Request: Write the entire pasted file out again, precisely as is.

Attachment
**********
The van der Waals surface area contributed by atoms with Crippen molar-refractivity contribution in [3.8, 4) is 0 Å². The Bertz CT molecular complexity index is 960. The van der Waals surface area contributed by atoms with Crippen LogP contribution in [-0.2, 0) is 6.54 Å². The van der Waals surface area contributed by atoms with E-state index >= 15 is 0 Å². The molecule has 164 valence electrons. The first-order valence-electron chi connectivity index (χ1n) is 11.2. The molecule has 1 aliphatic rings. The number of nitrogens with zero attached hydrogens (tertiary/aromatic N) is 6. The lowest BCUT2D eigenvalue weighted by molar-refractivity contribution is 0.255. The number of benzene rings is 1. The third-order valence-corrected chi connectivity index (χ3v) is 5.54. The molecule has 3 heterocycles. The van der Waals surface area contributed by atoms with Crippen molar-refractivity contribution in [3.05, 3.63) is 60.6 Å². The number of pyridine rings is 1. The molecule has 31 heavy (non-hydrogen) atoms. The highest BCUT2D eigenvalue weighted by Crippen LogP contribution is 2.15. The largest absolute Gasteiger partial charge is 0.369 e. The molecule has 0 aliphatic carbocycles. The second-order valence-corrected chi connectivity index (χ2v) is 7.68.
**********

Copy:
The van der Waals surface area contributed by atoms with Crippen molar-refractivity contribution in [3.8, 4) is 0 Å². The Bertz CT molecular complexity index is 960. The van der Waals surface area contributed by atoms with Crippen LogP contribution in [-0.2, 0) is 6.54 Å². The van der Waals surface area contributed by atoms with E-state index >= 15 is 0 Å². The molecule has 164 valence electrons. The first-order valence-electron chi connectivity index (χ1n) is 11.2. The molecule has 1 aliphatic rings. The number of nitrogens with zero attached hydrogens (tertiary/aromatic N) is 6. The lowest BCUT2D eigenvalue weighted by molar-refractivity contribution is 0.255. The number of benzene rings is 1. The third-order valence-corrected chi connectivity index (χ3v) is 5.54. The molecule has 3 heterocycles. The van der Waals surface area contributed by atoms with Crippen molar-refractivity contribution in [3.05, 3.63) is 60.6 Å². The number of pyridine rings is 1. The molecule has 31 heavy (non-hydrogen) atoms. The highest BCUT2D eigenvalue weighted by Crippen LogP contribution is 2.15. The largest absolute Gasteiger partial charge is 0.369 e. The molecule has 0 aliphatic carbocycles. The second-order valence-corrected chi connectivity index (χ2v) is 7.68.